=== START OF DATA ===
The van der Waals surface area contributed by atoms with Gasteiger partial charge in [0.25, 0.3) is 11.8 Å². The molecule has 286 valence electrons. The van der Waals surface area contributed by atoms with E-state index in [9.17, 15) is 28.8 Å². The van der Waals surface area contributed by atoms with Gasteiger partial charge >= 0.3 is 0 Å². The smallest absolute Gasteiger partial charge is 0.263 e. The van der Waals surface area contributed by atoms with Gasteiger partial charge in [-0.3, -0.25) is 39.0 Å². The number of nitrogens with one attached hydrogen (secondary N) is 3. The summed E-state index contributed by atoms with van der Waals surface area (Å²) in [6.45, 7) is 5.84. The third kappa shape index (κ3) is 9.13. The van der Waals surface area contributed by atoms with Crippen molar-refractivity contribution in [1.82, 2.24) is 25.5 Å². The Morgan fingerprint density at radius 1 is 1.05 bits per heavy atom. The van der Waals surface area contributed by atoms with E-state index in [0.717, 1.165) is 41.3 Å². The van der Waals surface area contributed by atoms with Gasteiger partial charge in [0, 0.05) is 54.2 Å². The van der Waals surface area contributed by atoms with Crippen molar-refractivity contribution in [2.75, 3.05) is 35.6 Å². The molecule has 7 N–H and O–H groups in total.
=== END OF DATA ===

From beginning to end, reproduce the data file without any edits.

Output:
The van der Waals surface area contributed by atoms with Gasteiger partial charge in [0.25, 0.3) is 11.8 Å². The molecule has 286 valence electrons. The van der Waals surface area contributed by atoms with E-state index in [9.17, 15) is 28.8 Å². The van der Waals surface area contributed by atoms with Gasteiger partial charge >= 0.3 is 0 Å². The smallest absolute Gasteiger partial charge is 0.263 e. The van der Waals surface area contributed by atoms with Gasteiger partial charge in [-0.3, -0.25) is 39.0 Å². The number of nitrogens with one attached hydrogen (secondary N) is 3. The summed E-state index contributed by atoms with van der Waals surface area (Å²) in [6.45, 7) is 5.84. The third kappa shape index (κ3) is 9.13. The van der Waals surface area contributed by atoms with Crippen molar-refractivity contribution in [1.82, 2.24) is 25.5 Å². The Morgan fingerprint density at radius 1 is 1.05 bits per heavy atom. The van der Waals surface area contributed by atoms with E-state index in [0.717, 1.165) is 41.3 Å². The van der Waals surface area contributed by atoms with Gasteiger partial charge in [0, 0.05) is 54.2 Å². The van der Waals surface area contributed by atoms with Crippen molar-refractivity contribution in [2.75, 3.05) is 35.6 Å². The molecule has 7 N–H and O–H groups in total.